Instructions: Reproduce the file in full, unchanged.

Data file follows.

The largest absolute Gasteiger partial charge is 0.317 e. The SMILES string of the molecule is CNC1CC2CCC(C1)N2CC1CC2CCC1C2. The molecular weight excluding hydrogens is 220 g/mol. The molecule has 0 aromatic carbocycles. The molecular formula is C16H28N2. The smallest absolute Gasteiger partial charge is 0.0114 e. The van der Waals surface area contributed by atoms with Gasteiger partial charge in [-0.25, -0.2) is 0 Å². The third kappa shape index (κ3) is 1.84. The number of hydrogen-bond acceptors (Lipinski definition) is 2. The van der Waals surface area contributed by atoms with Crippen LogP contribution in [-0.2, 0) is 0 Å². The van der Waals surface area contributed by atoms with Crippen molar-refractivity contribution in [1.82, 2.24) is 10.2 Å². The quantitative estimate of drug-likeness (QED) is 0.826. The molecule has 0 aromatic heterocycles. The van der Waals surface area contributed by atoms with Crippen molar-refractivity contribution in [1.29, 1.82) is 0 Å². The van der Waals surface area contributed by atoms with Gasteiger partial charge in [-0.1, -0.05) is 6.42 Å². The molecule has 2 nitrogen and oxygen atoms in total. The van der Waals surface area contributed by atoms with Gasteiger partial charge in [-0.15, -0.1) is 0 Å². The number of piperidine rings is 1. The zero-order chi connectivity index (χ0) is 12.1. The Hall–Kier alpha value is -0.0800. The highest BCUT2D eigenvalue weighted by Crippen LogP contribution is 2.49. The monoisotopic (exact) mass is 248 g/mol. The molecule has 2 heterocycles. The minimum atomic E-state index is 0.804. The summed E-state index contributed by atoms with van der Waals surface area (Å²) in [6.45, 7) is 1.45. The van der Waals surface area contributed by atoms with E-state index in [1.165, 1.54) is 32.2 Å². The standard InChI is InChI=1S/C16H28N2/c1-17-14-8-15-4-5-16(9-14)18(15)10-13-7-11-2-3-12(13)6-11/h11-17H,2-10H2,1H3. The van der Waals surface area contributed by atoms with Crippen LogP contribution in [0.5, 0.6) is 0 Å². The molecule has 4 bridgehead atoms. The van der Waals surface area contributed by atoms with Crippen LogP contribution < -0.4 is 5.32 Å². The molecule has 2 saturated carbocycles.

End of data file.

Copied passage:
The largest absolute Gasteiger partial charge is 0.317 e. The SMILES string of the molecule is CNC1CC2CCC(C1)N2CC1CC2CCC1C2. The molecular weight excluding hydrogens is 220 g/mol. The molecule has 0 aromatic carbocycles. The molecular formula is C16H28N2. The smallest absolute Gasteiger partial charge is 0.0114 e. The van der Waals surface area contributed by atoms with Gasteiger partial charge in [-0.25, -0.2) is 0 Å². The third kappa shape index (κ3) is 1.84. The number of hydrogen-bond acceptors (Lipinski definition) is 2. The van der Waals surface area contributed by atoms with Crippen LogP contribution in [-0.2, 0) is 0 Å². The van der Waals surface area contributed by atoms with Crippen molar-refractivity contribution in [1.82, 2.24) is 10.2 Å². The quantitative estimate of drug-likeness (QED) is 0.826. The molecule has 0 aromatic heterocycles. The van der Waals surface area contributed by atoms with Crippen molar-refractivity contribution in [1.29, 1.82) is 0 Å². The van der Waals surface area contributed by atoms with Gasteiger partial charge in [-0.1, -0.05) is 6.42 Å². The molecule has 2 nitrogen and oxygen atoms in total. The van der Waals surface area contributed by atoms with Gasteiger partial charge in [-0.15, -0.1) is 0 Å². The number of piperidine rings is 1. The zero-order chi connectivity index (χ0) is 12.1. The Hall–Kier alpha value is -0.0800. The highest BCUT2D eigenvalue weighted by Crippen LogP contribution is 2.49. The monoisotopic (exact) mass is 248 g/mol. The molecule has 2 heterocycles. The minimum atomic E-state index is 0.804. The summed E-state index contributed by atoms with van der Waals surface area (Å²) in [6.45, 7) is 1.45. The van der Waals surface area contributed by atoms with E-state index in [1.165, 1.54) is 32.2 Å². The standard InChI is InChI=1S/C16H28N2/c1-17-14-8-15-4-5-16(9-14)18(15)10-13-7-11-2-3-12(13)6-11/h11-17H,2-10H2,1H3. The van der Waals surface area contributed by atoms with Crippen LogP contribution in [0.5, 0.6) is 0 Å². The molecule has 4 bridgehead atoms. The van der Waals surface area contributed by atoms with Crippen LogP contribution < -0.4 is 5.32 Å². The molecule has 2 saturated carbocycles.